Understanding Discussions

by Allen Wyatt
(last updated February 5, 2016)

Word 2000 and later versions include a collaborative feature that allows you and others in your office to easily develop documents together, over the network. You do this using what Word calls the Discussions feature. This feature allows you and your colleagues to insert remarks into the same document and to participate in an active online discussion.

In order for the Discussions feature to work, everyone needs to be using a version of Word that supports the feature, and you need to be connected to a network on which a copy of the Microsoft Office Server Extensions is available. These are add-on programs for the Internet Information Server, which is also available from Microsoft. If you have doubts whether the extensions are available on your network, you should talk to your network administrator.

When you are using the Discussion feature, Word allows you and your co-workers to view the same document on-screen. Each of you can then make written remarks about the document. Others can immediately view the remarks, and they can respond. The responses are threaded, which simply means that you can easily follow the course of a discussion through several layers of comments.

There are two types of discussions you can have in relation to a document: inline or general. An inline discussion is one that relates to a specific portion of a document, such as a paragraph, table, or graphic. A general discussion is one that relates to the document as a whole.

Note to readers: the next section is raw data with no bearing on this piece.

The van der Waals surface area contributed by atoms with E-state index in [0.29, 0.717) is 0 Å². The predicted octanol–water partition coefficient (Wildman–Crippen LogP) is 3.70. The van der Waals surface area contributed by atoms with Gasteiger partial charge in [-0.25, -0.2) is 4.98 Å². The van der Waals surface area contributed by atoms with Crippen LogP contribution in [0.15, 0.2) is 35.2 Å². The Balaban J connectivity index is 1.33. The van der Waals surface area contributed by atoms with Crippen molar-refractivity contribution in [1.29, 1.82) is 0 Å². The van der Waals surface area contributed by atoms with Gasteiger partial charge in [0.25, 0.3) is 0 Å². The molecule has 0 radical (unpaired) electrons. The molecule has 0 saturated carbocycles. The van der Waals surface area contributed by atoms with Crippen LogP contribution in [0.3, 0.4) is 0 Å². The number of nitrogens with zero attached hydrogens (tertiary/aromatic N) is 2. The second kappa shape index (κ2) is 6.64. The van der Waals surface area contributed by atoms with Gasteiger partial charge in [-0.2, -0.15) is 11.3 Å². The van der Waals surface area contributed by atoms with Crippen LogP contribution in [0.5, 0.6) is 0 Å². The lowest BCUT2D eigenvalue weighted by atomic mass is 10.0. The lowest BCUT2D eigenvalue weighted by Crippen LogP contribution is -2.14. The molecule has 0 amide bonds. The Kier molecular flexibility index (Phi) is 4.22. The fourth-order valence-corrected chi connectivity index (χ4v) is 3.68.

WordTips is your source for cost-effective Microsoft Word training. (Microsoft Word is the most popular word processing software in the world.) This tip (765) applies to Microsoft Word 2000, 2002, and 2003.

Author Bio

Allen Wyatt

With more than 50 non-fiction books and numerous magazine articles to his credit, Allen Wyatt is an internationally recognized author. He  is president of Sharon Parq Associates, a computer and publishing services company. ...

MORE FROM ALLEN

Watermarks in Columns

If you are creating small flyers (two per page), you may want to include a watermark graphic in the background of each of the ...

Discover More

Adding Fonts To the Context Menu

Context menus appear when you right-click on different items in Word. These menus can be edited to add items, such as common ...

Discover More

Keeping the Flash Drive Occupied

Working on a document stored on a flash drive can have some unintended consequences. Here's some help in understanding how ...

Discover More

Learning Made Easy! Quickly teach yourself how to format, publish, and share your content using Word 2013. With Step by Step, you set the pace, building and practicing the skills you need, just when you need them! Check out Microsoft Word 2013 Step by Step today!

MORE WORDTIPS (MENU)

Changing Document Links

If your document contains links to information in other documents, you can modify the source document that is linked to ...

Discover More

Changing the Office Assistant

How to change the Office Assistant character in Word.

Discover More

Using AutoComplete Tips

AutoComplete tips are a nice, handy reminder of what you can enter into your document with just a keypress or click. In some ...

Discover More
Subscribe

FREE SERVICE: Get tips like this every week in WordTips, a free productivity newsletter. Enter your address and click "Subscribe."

View most recent newsletter.

Comments for this tip:

There are currently no comments for this tip. (Be the first to leave your comment—just use the simple form above!)

This Site

Got a version of Word that uses the menu interface (Word 97, Word 2000, Word 2002, or Word 2003)? This site is for you! If you use a later version of Word, visit our WordTips site focusing on the ribbon interface.

Subscribe

FREE SERVICE: Get tips like this every week in WordTips, a free productivity newsletter. Enter your address and click "Subscribe."

(Your e-mail address is not shared with anyone, ever.)

View the most recent newsletter.

Links and Sharing
Share